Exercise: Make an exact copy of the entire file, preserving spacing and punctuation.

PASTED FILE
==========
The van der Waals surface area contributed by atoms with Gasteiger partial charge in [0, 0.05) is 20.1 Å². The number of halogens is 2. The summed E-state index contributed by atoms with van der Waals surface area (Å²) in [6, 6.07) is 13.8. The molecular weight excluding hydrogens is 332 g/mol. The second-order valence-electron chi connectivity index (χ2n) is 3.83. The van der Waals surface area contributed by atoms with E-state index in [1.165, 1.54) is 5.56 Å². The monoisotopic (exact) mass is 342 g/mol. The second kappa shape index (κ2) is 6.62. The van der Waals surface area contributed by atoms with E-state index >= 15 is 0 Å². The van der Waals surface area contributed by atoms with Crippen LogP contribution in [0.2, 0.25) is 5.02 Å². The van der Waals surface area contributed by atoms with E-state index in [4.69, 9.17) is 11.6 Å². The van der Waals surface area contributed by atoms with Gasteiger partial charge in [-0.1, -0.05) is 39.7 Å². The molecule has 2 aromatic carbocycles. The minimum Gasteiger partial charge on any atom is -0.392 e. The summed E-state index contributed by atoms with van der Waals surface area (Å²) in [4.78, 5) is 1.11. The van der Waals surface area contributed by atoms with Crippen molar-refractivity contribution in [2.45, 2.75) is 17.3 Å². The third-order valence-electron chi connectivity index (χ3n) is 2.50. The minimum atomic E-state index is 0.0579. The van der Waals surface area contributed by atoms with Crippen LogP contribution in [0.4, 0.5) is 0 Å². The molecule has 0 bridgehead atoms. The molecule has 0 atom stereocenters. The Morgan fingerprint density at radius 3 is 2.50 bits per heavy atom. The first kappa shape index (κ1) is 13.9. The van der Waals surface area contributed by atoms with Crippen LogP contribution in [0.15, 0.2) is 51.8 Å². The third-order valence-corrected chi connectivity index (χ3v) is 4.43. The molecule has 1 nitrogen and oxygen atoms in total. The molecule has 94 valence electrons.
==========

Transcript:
The van der Waals surface area contributed by atoms with Gasteiger partial charge in [0, 0.05) is 20.1 Å². The number of halogens is 2. The summed E-state index contributed by atoms with van der Waals surface area (Å²) in [6, 6.07) is 13.8. The molecular weight excluding hydrogens is 332 g/mol. The second-order valence-electron chi connectivity index (χ2n) is 3.83. The van der Waals surface area contributed by atoms with E-state index in [1.165, 1.54) is 5.56 Å². The monoisotopic (exact) mass is 342 g/mol. The second kappa shape index (κ2) is 6.62. The van der Waals surface area contributed by atoms with E-state index >= 15 is 0 Å². The van der Waals surface area contributed by atoms with Crippen LogP contribution in [0.2, 0.25) is 5.02 Å². The van der Waals surface area contributed by atoms with E-state index in [4.69, 9.17) is 11.6 Å². The van der Waals surface area contributed by atoms with Gasteiger partial charge in [-0.1, -0.05) is 39.7 Å². The molecule has 2 aromatic carbocycles. The minimum Gasteiger partial charge on any atom is -0.392 e. The summed E-state index contributed by atoms with van der Waals surface area (Å²) in [4.78, 5) is 1.11. The van der Waals surface area contributed by atoms with Crippen molar-refractivity contribution in [2.45, 2.75) is 17.3 Å². The third-order valence-electron chi connectivity index (χ3n) is 2.50. The minimum atomic E-state index is 0.0579. The van der Waals surface area contributed by atoms with Crippen LogP contribution in [0.4, 0.5) is 0 Å². The molecule has 0 bridgehead atoms. The molecule has 0 atom stereocenters. The Morgan fingerprint density at radius 3 is 2.50 bits per heavy atom. The first kappa shape index (κ1) is 13.9. The van der Waals surface area contributed by atoms with Crippen LogP contribution in [0.15, 0.2) is 51.8 Å². The third-order valence-corrected chi connectivity index (χ3v) is 4.43. The molecule has 1 nitrogen and oxygen atoms in total. The molecule has 94 valence electrons.